Scientists are working right now on finding a way to detect the signals of earthquakes with the help of dark fibers – the unused fiber optic cables. The researchers from Lawrence Berkley National Lab and the University of California are testing new techniques of measuring the movement in the Earth’s crust,  based on the millions of kilometres of unused fiber optic cables from underground.

In seismology, researchers are studying the movements of earth before, during, and after an earthquake, with the help of sensors installed underground. Because the installation of such equipment and the expenses involving the required labour, only a limited number of seismic sensors are stset up; therefore data is being lost from unmapped earthquakes.

According to Berkley Lab, there are around 10 million kilometres of fiber optic cable around the globe and 10% of all that is, in fact, dark fiber.

In one of their studies from 2017,  the Ajo-Franklin group demonstrated that Distributed Acoustic Sensing (DAS) – a new sensing technology, can be used to measure seismic wavefields by sending short laser pulses across the length of the fiber. In a follow-up study, they were able to verify that fiber optic cables can be used as sensors for detecting earthquakes.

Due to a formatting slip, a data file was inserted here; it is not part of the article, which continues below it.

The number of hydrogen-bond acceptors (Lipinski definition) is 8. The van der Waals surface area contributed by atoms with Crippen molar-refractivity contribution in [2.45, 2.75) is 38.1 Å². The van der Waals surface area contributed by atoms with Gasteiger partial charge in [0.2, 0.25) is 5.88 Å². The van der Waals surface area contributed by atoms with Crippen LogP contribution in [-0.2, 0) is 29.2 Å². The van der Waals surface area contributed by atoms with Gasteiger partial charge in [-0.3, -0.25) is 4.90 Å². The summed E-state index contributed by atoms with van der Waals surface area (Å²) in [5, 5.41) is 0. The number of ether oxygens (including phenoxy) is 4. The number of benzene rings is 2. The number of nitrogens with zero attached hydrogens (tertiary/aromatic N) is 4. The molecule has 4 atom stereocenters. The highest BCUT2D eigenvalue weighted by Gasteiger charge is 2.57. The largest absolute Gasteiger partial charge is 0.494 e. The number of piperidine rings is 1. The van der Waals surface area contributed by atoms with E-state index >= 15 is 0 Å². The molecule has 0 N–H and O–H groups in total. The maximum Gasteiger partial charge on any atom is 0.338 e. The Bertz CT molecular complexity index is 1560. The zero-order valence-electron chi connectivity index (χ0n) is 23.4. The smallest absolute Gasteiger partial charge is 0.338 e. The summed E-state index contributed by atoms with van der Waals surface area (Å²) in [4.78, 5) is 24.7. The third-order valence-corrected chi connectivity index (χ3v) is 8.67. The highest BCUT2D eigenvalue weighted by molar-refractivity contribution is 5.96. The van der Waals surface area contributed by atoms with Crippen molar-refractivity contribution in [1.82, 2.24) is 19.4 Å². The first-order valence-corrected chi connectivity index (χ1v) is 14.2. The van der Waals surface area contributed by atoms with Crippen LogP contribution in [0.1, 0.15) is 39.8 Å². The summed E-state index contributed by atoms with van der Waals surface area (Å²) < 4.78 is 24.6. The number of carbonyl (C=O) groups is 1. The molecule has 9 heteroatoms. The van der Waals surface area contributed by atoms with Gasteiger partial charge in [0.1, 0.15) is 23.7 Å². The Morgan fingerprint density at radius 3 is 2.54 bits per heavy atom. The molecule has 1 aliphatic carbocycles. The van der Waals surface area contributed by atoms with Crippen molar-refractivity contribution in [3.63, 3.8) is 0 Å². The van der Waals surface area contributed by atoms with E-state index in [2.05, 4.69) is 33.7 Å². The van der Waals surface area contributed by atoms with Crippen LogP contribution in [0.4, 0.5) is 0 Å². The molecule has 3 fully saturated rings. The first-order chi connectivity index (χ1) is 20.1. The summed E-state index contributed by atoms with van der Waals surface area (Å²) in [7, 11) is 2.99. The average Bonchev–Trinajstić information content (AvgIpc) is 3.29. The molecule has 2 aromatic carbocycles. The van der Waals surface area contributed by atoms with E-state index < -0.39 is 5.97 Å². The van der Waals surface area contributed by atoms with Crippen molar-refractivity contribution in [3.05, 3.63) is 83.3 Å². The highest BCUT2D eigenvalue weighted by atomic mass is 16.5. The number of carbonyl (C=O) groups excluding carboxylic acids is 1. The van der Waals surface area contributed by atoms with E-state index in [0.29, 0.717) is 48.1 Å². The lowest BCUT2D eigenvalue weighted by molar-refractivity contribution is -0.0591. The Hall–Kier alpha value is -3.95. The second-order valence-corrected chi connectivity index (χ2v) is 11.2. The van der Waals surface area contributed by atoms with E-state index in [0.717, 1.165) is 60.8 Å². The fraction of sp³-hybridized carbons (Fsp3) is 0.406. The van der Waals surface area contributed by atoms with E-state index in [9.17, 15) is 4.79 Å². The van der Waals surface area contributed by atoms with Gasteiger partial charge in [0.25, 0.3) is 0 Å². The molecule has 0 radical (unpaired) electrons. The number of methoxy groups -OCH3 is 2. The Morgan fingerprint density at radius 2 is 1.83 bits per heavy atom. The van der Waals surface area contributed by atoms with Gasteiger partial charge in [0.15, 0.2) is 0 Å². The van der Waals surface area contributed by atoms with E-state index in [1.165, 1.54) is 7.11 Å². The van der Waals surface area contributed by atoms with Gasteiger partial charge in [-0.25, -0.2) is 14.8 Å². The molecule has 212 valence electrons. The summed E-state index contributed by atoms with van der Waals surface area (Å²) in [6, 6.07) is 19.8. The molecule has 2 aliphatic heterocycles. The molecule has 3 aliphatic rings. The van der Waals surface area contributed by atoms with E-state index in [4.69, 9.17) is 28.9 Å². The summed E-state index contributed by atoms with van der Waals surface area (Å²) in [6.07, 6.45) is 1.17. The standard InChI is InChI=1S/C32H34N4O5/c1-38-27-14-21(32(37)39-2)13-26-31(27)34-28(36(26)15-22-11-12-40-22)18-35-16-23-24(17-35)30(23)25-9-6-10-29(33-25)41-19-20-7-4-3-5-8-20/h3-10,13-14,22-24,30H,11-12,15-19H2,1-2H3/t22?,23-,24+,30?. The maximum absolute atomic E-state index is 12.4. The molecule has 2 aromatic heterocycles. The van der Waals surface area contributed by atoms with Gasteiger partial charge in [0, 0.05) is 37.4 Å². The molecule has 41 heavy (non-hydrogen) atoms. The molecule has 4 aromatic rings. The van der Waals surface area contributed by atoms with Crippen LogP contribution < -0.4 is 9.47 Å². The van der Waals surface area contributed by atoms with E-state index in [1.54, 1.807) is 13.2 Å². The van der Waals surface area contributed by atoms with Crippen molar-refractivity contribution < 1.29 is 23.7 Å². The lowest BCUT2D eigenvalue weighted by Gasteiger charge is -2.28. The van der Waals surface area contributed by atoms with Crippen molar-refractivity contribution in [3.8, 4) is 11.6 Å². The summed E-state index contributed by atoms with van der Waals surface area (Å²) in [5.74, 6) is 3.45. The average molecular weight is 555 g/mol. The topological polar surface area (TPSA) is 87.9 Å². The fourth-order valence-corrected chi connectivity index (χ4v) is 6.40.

Instead of launching their own fiber optic cables, they have used a 17-mile
(27 kilometres) segment of the 13,000-mile-long ESnet Dark Fiber Testbed that extends from West Sacramento to Woodland, California. The 13,000 miles of telecommunication fiber is generally used for testing new communication equipment.

Between July 2017 and January 2018 the team observed the speed of waves travelling through the Earth’s surface and even managed to measure the earthquake that happened in Mexico during their observation period. The DAS technology demonstrated that it can do multiple things concomitant, in a limited period of time. The researchers were able to detect low-frequency waves from earthquakes in the distance, as well as higher frequencies from train and trucks in the vicinity of the research site. DAS helped in making the difference between a moving vehicle and an earthquake. The same technology also helps in soil quality characterisation, providing information on aquafiers, and in other geotechnical studies.

Source: EurekAlert

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